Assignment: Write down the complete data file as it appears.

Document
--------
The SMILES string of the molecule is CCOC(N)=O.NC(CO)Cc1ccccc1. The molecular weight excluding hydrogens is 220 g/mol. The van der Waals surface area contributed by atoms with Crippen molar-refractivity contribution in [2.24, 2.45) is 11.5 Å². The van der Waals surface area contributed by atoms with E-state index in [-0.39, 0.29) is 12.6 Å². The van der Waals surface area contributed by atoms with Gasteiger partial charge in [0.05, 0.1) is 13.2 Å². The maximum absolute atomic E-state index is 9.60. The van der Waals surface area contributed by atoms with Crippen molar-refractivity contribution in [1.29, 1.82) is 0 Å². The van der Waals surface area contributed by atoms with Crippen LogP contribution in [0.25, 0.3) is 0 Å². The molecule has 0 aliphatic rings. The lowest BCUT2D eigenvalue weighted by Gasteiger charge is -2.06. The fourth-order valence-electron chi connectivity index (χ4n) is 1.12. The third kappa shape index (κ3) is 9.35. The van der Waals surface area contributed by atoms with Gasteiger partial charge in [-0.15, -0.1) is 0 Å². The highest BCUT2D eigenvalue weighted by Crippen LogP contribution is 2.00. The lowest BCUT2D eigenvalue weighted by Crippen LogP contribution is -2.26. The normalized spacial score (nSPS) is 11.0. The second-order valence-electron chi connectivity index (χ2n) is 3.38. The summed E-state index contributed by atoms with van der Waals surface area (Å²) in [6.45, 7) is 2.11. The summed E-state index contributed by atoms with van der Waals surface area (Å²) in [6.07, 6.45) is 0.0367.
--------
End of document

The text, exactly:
The SMILES string of the molecule is CCOC(N)=O.NC(CO)Cc1ccccc1. The molecular weight excluding hydrogens is 220 g/mol. The van der Waals surface area contributed by atoms with Crippen molar-refractivity contribution in [2.24, 2.45) is 11.5 Å². The van der Waals surface area contributed by atoms with E-state index in [-0.39, 0.29) is 12.6 Å². The van der Waals surface area contributed by atoms with Gasteiger partial charge in [0.05, 0.1) is 13.2 Å². The maximum absolute atomic E-state index is 9.60. The van der Waals surface area contributed by atoms with Crippen molar-refractivity contribution in [1.29, 1.82) is 0 Å². The van der Waals surface area contributed by atoms with Crippen LogP contribution in [0.25, 0.3) is 0 Å². The molecule has 0 aliphatic rings. The lowest BCUT2D eigenvalue weighted by Gasteiger charge is -2.06. The fourth-order valence-electron chi connectivity index (χ4n) is 1.12. The third kappa shape index (κ3) is 9.35. The van der Waals surface area contributed by atoms with Gasteiger partial charge in [-0.15, -0.1) is 0 Å². The highest BCUT2D eigenvalue weighted by Crippen LogP contribution is 2.00. The lowest BCUT2D eigenvalue weighted by Crippen LogP contribution is -2.26. The normalized spacial score (nSPS) is 11.0. The second-order valence-electron chi connectivity index (χ2n) is 3.38. The summed E-state index contributed by atoms with van der Waals surface area (Å²) in [6.45, 7) is 2.11. The summed E-state index contributed by atoms with van der Waals surface area (Å²) in [6.07, 6.45) is 0.0367.